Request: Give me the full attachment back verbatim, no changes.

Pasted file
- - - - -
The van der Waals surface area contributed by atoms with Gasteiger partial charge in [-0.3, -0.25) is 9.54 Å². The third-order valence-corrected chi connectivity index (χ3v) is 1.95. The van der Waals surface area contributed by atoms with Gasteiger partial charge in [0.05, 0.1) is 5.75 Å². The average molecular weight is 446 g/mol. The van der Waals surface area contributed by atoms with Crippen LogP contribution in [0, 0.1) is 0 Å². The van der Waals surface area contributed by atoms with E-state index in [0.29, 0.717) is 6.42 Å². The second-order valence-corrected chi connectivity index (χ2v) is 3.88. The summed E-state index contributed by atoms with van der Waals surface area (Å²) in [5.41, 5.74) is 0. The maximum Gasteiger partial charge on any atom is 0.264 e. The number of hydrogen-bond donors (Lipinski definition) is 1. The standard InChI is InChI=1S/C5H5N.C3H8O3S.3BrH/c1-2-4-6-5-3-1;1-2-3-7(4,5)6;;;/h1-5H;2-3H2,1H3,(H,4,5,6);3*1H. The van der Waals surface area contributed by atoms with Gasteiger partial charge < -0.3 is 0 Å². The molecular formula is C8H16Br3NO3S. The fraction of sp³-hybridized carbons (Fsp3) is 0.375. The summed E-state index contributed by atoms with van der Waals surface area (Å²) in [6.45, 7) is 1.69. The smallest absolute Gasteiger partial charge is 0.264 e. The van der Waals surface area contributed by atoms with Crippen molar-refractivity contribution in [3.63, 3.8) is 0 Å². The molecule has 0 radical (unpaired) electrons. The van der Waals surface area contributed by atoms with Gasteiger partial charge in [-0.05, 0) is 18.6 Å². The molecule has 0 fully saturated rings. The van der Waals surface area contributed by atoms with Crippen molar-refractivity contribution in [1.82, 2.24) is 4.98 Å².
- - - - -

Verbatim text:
The van der Waals surface area contributed by atoms with Gasteiger partial charge in [-0.3, -0.25) is 9.54 Å². The third-order valence-corrected chi connectivity index (χ3v) is 1.95. The van der Waals surface area contributed by atoms with Gasteiger partial charge in [0.05, 0.1) is 5.75 Å². The average molecular weight is 446 g/mol. The van der Waals surface area contributed by atoms with Crippen LogP contribution in [0, 0.1) is 0 Å². The van der Waals surface area contributed by atoms with E-state index in [0.29, 0.717) is 6.42 Å². The second-order valence-corrected chi connectivity index (χ2v) is 3.88. The summed E-state index contributed by atoms with van der Waals surface area (Å²) in [5.41, 5.74) is 0. The maximum Gasteiger partial charge on any atom is 0.264 e. The number of hydrogen-bond donors (Lipinski definition) is 1. The standard InChI is InChI=1S/C5H5N.C3H8O3S.3BrH/c1-2-4-6-5-3-1;1-2-3-7(4,5)6;;;/h1-5H;2-3H2,1H3,(H,4,5,6);3*1H. The van der Waals surface area contributed by atoms with Gasteiger partial charge < -0.3 is 0 Å². The molecular formula is C8H16Br3NO3S. The fraction of sp³-hybridized carbons (Fsp3) is 0.375. The summed E-state index contributed by atoms with van der Waals surface area (Å²) in [6.45, 7) is 1.69. The smallest absolute Gasteiger partial charge is 0.264 e. The van der Waals surface area contributed by atoms with Crippen molar-refractivity contribution in [3.63, 3.8) is 0 Å². The molecule has 0 radical (unpaired) electrons. The van der Waals surface area contributed by atoms with Gasteiger partial charge in [-0.05, 0) is 18.6 Å². The molecule has 0 fully saturated rings. The van der Waals surface area contributed by atoms with Crippen molar-refractivity contribution in [1.82, 2.24) is 4.98 Å².